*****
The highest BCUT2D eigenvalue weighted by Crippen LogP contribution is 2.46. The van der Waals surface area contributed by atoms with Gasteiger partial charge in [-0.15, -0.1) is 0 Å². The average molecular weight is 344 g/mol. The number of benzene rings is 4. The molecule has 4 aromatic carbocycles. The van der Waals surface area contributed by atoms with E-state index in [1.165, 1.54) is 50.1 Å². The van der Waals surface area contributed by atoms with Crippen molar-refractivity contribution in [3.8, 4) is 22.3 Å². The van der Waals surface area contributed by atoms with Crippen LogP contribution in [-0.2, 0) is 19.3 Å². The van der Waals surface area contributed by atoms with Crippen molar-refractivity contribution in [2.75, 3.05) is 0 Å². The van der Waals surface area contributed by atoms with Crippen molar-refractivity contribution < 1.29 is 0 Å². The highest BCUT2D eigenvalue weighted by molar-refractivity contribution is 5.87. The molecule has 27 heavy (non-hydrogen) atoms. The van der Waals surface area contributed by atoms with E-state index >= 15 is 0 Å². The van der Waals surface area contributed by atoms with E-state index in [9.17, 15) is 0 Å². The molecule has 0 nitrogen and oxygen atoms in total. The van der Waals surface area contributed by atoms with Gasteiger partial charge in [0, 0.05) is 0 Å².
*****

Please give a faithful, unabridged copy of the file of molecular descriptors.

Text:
The highest BCUT2D eigenvalue weighted by Crippen LogP contribution is 2.46. The van der Waals surface area contributed by atoms with Gasteiger partial charge in [-0.15, -0.1) is 0 Å². The average molecular weight is 344 g/mol. The number of benzene rings is 4. The molecule has 4 aromatic carbocycles. The van der Waals surface area contributed by atoms with E-state index in [1.165, 1.54) is 50.1 Å². The van der Waals surface area contributed by atoms with Crippen molar-refractivity contribution in [3.8, 4) is 22.3 Å². The van der Waals surface area contributed by atoms with Crippen LogP contribution in [-0.2, 0) is 19.3 Å². The van der Waals surface area contributed by atoms with Crippen molar-refractivity contribution in [2.75, 3.05) is 0 Å². The van der Waals surface area contributed by atoms with Crippen molar-refractivity contribution < 1.29 is 0 Å². The highest BCUT2D eigenvalue weighted by molar-refractivity contribution is 5.87. The molecule has 27 heavy (non-hydrogen) atoms. The van der Waals surface area contributed by atoms with E-state index >= 15 is 0 Å². The van der Waals surface area contributed by atoms with E-state index in [9.17, 15) is 0 Å². The molecule has 0 nitrogen and oxygen atoms in total. The van der Waals surface area contributed by atoms with Gasteiger partial charge in [0, 0.05) is 0 Å².